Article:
PORTLAND -- Just north of the Sellwood bridge the Willamette river stirs up memories for Portland Police Sergeant Pete Simpson. Two years ago he was one of the first responders to a tragic situation.
It was just after midnight. He arrived at the water, shined his flashlight out into the darkness and a boat immediately came speeding to the dock. The man and the woman on the boat yelling they had found two kids in the water. What Sgt. Simpson didn't know was that the children, eight-year old Trinity Smith and her four-year old brother Eldon, had been thrown by their mother off the bridge.
Simpson reached into the darkness and grabbed hold of Eldon. All he knew at that moment was that the boy was not breathing.
"I found myself one foot on the boat, one foot on the dock holding the child doing the splits over the water and in that moment I remember thinking I'm going to fall in the water and sink."
With all his strength Simpson hauled himself and the boy to the dock and started CPR. One round after another on the boys lifeless body. He could not help but think of his own kids and the fact that the little boy wasn't responding.
"My own children are the same age. I could hear his sister crying and I just put his hands on his chest and I told him, I'm sorry buddy, I got to help your sister now."
It is in these moments that officers charged with helping people in horrible situations must also be vigilant to begin the process of learning what happened.
Sgt. Simpson handed Trinity, clinging to him and wrapped in a blanket, to a waiting firefighter.And begin the work of a Detective.
Cheryl Robb was the woman with the boat that heard a child's screams, and with David Haag took their boat out and found Eldon and Trinity. Cheryl remembers finding Trinity.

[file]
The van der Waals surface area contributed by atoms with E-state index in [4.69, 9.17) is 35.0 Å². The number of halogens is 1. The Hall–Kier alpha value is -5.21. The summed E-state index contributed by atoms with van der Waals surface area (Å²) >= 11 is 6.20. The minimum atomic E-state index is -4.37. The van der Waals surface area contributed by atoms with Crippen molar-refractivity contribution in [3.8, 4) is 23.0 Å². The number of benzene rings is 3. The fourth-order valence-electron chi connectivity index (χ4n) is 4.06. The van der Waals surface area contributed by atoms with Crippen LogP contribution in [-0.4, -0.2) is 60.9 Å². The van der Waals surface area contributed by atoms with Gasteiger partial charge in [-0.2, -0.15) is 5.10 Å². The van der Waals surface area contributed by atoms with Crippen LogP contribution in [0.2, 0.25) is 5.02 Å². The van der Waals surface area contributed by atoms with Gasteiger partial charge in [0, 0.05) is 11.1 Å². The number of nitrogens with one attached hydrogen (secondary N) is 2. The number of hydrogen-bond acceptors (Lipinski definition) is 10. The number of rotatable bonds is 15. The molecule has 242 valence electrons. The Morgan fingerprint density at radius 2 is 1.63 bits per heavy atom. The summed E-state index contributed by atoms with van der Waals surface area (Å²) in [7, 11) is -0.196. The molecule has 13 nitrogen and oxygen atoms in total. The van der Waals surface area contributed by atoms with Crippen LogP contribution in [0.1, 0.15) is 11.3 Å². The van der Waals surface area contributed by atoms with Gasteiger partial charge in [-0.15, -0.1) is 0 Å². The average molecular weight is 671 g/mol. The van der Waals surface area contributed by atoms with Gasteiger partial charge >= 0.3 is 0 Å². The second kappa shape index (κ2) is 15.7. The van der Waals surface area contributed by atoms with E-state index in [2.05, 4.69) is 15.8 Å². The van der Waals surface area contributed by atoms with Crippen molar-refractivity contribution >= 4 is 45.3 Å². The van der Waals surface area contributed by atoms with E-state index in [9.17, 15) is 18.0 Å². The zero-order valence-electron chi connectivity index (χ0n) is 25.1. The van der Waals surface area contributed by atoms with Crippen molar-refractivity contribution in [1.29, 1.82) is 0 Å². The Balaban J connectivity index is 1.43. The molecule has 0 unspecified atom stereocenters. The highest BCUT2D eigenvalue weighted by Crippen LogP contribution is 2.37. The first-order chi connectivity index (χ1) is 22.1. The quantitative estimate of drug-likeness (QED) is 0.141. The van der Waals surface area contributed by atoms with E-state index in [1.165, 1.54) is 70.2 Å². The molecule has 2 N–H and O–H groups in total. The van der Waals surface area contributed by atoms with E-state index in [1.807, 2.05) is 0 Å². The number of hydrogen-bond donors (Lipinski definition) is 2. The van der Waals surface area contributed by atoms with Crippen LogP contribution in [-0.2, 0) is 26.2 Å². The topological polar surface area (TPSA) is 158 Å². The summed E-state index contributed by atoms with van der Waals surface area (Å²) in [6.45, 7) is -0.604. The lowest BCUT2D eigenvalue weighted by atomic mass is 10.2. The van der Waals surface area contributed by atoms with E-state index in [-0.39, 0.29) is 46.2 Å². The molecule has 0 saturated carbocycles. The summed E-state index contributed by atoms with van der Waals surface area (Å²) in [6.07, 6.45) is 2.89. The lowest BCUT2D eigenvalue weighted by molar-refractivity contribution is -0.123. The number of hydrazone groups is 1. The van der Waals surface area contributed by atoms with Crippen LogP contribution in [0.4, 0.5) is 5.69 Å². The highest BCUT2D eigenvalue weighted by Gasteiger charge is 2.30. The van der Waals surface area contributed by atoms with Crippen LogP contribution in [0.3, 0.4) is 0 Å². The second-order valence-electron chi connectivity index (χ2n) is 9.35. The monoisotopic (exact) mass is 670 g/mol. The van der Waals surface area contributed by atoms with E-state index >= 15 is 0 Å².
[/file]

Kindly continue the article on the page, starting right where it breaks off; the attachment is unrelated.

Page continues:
"Little face up in the air. Her chin was in the water. She was starting to go down. She'd been in the water a long time."
David remembers Eldon. That thought haunts him.
"They boy is what most of all sticks with me, it wasn't a good sight."
Two years later a new high speed Portland Fire rescue boat bears the children's names. It's the "Eldon Trinity," It was originally going to carry the names the other way but eight-year old Trinity Smith wanted her brother to come first.
At the dedication last December little Trinity spoke of her brother with uncommon composure for a girl that has been through so much. "I'm here to honor him", she said, "because I miss him so much and my whole entire family is here."
For his actions, Simpson earned a life saving medal from the police bureau. But the accolade he treasures the most lies in his heart. It's a gift from Trinity herself.
"We got to meet her at grand jury later that week, and her grandmother told her, these are the officers that helped save you, and she looked at us and said, you did that for me? We said yeah, and she said, 'thank you."